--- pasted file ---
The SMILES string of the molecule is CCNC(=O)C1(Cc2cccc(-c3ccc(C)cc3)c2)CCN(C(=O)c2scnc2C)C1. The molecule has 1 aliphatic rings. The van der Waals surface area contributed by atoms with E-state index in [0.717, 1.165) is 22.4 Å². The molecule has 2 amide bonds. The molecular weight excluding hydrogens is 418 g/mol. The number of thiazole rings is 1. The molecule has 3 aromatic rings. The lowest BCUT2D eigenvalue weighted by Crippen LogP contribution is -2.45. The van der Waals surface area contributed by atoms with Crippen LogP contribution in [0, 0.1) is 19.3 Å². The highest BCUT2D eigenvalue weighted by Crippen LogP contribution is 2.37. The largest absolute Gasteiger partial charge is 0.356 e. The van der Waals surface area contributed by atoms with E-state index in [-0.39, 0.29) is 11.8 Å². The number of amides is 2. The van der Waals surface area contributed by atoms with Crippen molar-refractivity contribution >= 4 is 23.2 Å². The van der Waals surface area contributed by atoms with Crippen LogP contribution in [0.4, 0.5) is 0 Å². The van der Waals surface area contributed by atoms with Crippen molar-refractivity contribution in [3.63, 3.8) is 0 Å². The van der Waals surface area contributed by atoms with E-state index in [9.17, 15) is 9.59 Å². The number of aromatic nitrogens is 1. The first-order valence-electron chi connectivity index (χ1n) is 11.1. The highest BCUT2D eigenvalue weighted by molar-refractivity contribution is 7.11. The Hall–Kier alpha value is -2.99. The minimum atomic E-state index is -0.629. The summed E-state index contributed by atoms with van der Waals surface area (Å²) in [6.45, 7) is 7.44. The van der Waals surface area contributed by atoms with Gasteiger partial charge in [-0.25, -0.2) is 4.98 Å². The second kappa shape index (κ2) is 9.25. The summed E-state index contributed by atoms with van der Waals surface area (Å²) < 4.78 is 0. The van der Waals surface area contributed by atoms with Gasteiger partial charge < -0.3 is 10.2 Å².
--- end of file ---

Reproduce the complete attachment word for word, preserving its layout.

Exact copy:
The SMILES string of the molecule is CCNC(=O)C1(Cc2cccc(-c3ccc(C)cc3)c2)CCN(C(=O)c2scnc2C)C1. The molecule has 1 aliphatic rings. The van der Waals surface area contributed by atoms with E-state index in [0.717, 1.165) is 22.4 Å². The molecule has 2 amide bonds. The molecular weight excluding hydrogens is 418 g/mol. The number of thiazole rings is 1. The molecule has 3 aromatic rings. The lowest BCUT2D eigenvalue weighted by Crippen LogP contribution is -2.45. The van der Waals surface area contributed by atoms with Crippen LogP contribution in [0, 0.1) is 19.3 Å². The highest BCUT2D eigenvalue weighted by Crippen LogP contribution is 2.37. The largest absolute Gasteiger partial charge is 0.356 e. The van der Waals surface area contributed by atoms with E-state index in [-0.39, 0.29) is 11.8 Å². The number of amides is 2. The van der Waals surface area contributed by atoms with Crippen molar-refractivity contribution >= 4 is 23.2 Å². The van der Waals surface area contributed by atoms with Crippen LogP contribution in [0.4, 0.5) is 0 Å². The van der Waals surface area contributed by atoms with Crippen molar-refractivity contribution in [3.63, 3.8) is 0 Å². The van der Waals surface area contributed by atoms with E-state index in [9.17, 15) is 9.59 Å². The number of aromatic nitrogens is 1. The first-order valence-electron chi connectivity index (χ1n) is 11.1. The highest BCUT2D eigenvalue weighted by molar-refractivity contribution is 7.11. The Hall–Kier alpha value is -2.99. The minimum atomic E-state index is -0.629. The summed E-state index contributed by atoms with van der Waals surface area (Å²) in [6.45, 7) is 7.44. The van der Waals surface area contributed by atoms with Gasteiger partial charge in [-0.25, -0.2) is 4.98 Å². The second kappa shape index (κ2) is 9.25. The summed E-state index contributed by atoms with van der Waals surface area (Å²) < 4.78 is 0. The van der Waals surface area contributed by atoms with Gasteiger partial charge < -0.3 is 10.2 Å².